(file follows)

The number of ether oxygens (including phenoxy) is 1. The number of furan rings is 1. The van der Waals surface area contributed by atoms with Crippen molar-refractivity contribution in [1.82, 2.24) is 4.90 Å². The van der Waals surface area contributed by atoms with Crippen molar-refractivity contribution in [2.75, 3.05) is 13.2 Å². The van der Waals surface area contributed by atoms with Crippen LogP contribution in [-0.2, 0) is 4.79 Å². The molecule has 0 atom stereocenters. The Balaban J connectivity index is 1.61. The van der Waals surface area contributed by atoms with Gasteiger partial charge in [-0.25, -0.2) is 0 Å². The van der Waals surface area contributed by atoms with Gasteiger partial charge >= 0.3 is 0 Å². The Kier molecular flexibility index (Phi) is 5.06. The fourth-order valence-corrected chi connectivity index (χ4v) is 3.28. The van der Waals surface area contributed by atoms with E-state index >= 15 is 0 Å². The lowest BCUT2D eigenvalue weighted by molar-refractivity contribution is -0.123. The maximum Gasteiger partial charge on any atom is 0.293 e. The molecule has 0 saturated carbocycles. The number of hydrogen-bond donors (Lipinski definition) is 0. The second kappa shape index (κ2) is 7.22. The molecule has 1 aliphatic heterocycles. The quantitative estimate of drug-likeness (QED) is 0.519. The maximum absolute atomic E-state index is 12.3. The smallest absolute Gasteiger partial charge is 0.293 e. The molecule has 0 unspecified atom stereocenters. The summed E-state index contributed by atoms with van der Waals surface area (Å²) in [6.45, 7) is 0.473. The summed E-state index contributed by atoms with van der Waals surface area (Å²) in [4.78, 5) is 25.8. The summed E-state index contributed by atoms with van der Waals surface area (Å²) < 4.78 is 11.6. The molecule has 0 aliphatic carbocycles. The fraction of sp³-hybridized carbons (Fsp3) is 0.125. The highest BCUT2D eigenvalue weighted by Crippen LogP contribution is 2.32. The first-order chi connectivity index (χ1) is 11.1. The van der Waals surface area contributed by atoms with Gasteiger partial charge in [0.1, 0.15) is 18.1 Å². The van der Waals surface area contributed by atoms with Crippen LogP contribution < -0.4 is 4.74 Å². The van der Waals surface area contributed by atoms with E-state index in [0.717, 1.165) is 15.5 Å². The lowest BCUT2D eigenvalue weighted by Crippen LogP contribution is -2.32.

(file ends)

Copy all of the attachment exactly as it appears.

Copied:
The number of ether oxygens (including phenoxy) is 1. The number of furan rings is 1. The van der Waals surface area contributed by atoms with Crippen molar-refractivity contribution in [1.82, 2.24) is 4.90 Å². The van der Waals surface area contributed by atoms with Crippen molar-refractivity contribution in [2.75, 3.05) is 13.2 Å². The van der Waals surface area contributed by atoms with Crippen LogP contribution in [-0.2, 0) is 4.79 Å². The molecule has 0 atom stereocenters. The Balaban J connectivity index is 1.61. The van der Waals surface area contributed by atoms with Gasteiger partial charge in [-0.25, -0.2) is 0 Å². The van der Waals surface area contributed by atoms with Gasteiger partial charge >= 0.3 is 0 Å². The Kier molecular flexibility index (Phi) is 5.06. The fourth-order valence-corrected chi connectivity index (χ4v) is 3.28. The van der Waals surface area contributed by atoms with E-state index >= 15 is 0 Å². The lowest BCUT2D eigenvalue weighted by molar-refractivity contribution is -0.123. The maximum Gasteiger partial charge on any atom is 0.293 e. The molecule has 0 saturated carbocycles. The number of hydrogen-bond donors (Lipinski definition) is 0. The second kappa shape index (κ2) is 7.22. The molecule has 1 aliphatic heterocycles. The quantitative estimate of drug-likeness (QED) is 0.519. The maximum absolute atomic E-state index is 12.3. The smallest absolute Gasteiger partial charge is 0.293 e. The molecule has 0 unspecified atom stereocenters. The summed E-state index contributed by atoms with van der Waals surface area (Å²) in [6.45, 7) is 0.473. The summed E-state index contributed by atoms with van der Waals surface area (Å²) in [4.78, 5) is 25.8. The summed E-state index contributed by atoms with van der Waals surface area (Å²) < 4.78 is 11.6. The molecule has 0 aliphatic carbocycles. The fraction of sp³-hybridized carbons (Fsp3) is 0.125. The highest BCUT2D eigenvalue weighted by Crippen LogP contribution is 2.32. The first-order chi connectivity index (χ1) is 11.1. The van der Waals surface area contributed by atoms with Gasteiger partial charge in [0.1, 0.15) is 18.1 Å². The van der Waals surface area contributed by atoms with Crippen LogP contribution < -0.4 is 4.74 Å². The van der Waals surface area contributed by atoms with E-state index in [0.717, 1.165) is 15.5 Å². The lowest BCUT2D eigenvalue weighted by Crippen LogP contribution is -2.32.